Party Poopers: Opting Out of Family Functions


By Wendy Belzberg

Published December 26, 2003, issue of December 26, 2003.
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My mother died a few months ago. Her husband of 15 years is talking about what a close family we are and how we will continue to celebrate holidays together; he is already making Passover plans. I was a grown woman when they married and never considered him my stepfather. I tolerated him for my mother’s sake while she was alive. Must I continue to do so now that she is gone?

— Uncertain ties

Your mother has only been gone a few months, and both you and her husband are presumably still raw from her loss. Without your mother there to preserve the bond, I predict that over time he will feel less urgency to be part of her family. As he drifts further away — presumably he has another family of his own — I suspect your intolerance will soften. He may also be waxing on in what he believes is an appropriately sympathetic vein for your sake. Uninviting him from your Seder is unnecessarily harsh and uncharitable. Even if you do not care for him personally, he is in mourning and should be treated with tenderness and respect. Anger is a natural reaction to death. Don’t let yours about your mother’s death contaminate a relationship that was important to her.

* * *

My relatives have hosted several hugely expensive bar and bat mitzvahs that, to my mind, are in poor taste. The parties are formal and require fancy clothes, and the music is so horribly loud that you can’t hear anyone speak. I’ve decided to attend the service but to opt out of all parties. I’ve got a good excuse. I just hope I don’t offend anyone. Comments?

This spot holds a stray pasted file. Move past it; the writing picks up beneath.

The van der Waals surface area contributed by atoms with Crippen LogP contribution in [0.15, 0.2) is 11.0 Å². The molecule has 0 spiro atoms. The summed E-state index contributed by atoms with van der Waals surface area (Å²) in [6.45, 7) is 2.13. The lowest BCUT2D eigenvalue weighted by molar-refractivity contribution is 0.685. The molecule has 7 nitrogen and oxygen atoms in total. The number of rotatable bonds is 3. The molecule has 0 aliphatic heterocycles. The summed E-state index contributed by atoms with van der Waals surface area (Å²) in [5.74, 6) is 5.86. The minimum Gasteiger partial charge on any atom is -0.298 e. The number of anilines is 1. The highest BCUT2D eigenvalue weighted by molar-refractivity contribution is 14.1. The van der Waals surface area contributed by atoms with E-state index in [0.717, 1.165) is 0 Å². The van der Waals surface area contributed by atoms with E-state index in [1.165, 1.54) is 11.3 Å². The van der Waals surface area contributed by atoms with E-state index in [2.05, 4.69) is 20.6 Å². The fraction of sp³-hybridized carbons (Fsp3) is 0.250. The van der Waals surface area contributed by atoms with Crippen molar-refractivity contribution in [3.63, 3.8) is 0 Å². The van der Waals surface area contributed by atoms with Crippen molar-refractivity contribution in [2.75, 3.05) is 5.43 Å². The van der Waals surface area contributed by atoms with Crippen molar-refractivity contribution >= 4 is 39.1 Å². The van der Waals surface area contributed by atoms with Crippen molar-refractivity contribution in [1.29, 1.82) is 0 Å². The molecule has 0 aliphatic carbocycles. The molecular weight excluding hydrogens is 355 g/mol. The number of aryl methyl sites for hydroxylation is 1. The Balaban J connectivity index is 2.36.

— Opting out

I support your right to an opinion in every situation, but sometimes an opinion is best kept to oneself. In principle, I agree with you wholeheartedly about bar mitzvah excess. However, the old cliche about walking in someone else’s shoes comes to mind: All families celebrate in their own way. And even if you would choose to celebrate in a different fashion, a bar mitzvah is the wrong occasion for harsh judgment. There are too few simchas in this world. I would never pass up an occasion to celebrate one — especially with my family.

* * *

I have a nephew who is rude. At holiday dinners, when someone disagrees with him he calls the person “naive.” He often refers to other people’s financial status. I feel he will suffer socially for behavior he has no idea is offensive. What to say? What to do?

— Offended aunt

Does said nephew have parents, or was he cloned? Technically, it is the parents’ job to teach a child good manners; the rest of the world is there to reinforce them. Clearly, in this case, everyone has fallen down on the job. As his aunt, you have the right to call your nephew on his bad behavior. You could couch your message by saying that “others” may be offended by his remarks, but I think your message will pack a bigger punch if you let him know that you personally find his manners appalling. Take him through chapter and verse and encourage him to call when in doubt about a particular response. It is possible that his intentions are good but that he is lacking in social sense. Don’t give up on him. If you love him and find him offensive, imagine the effect he has on others.

Write to “Ask Wendy” at 954 Lexington Avenue #189, New York, N.Y. 10021 or at

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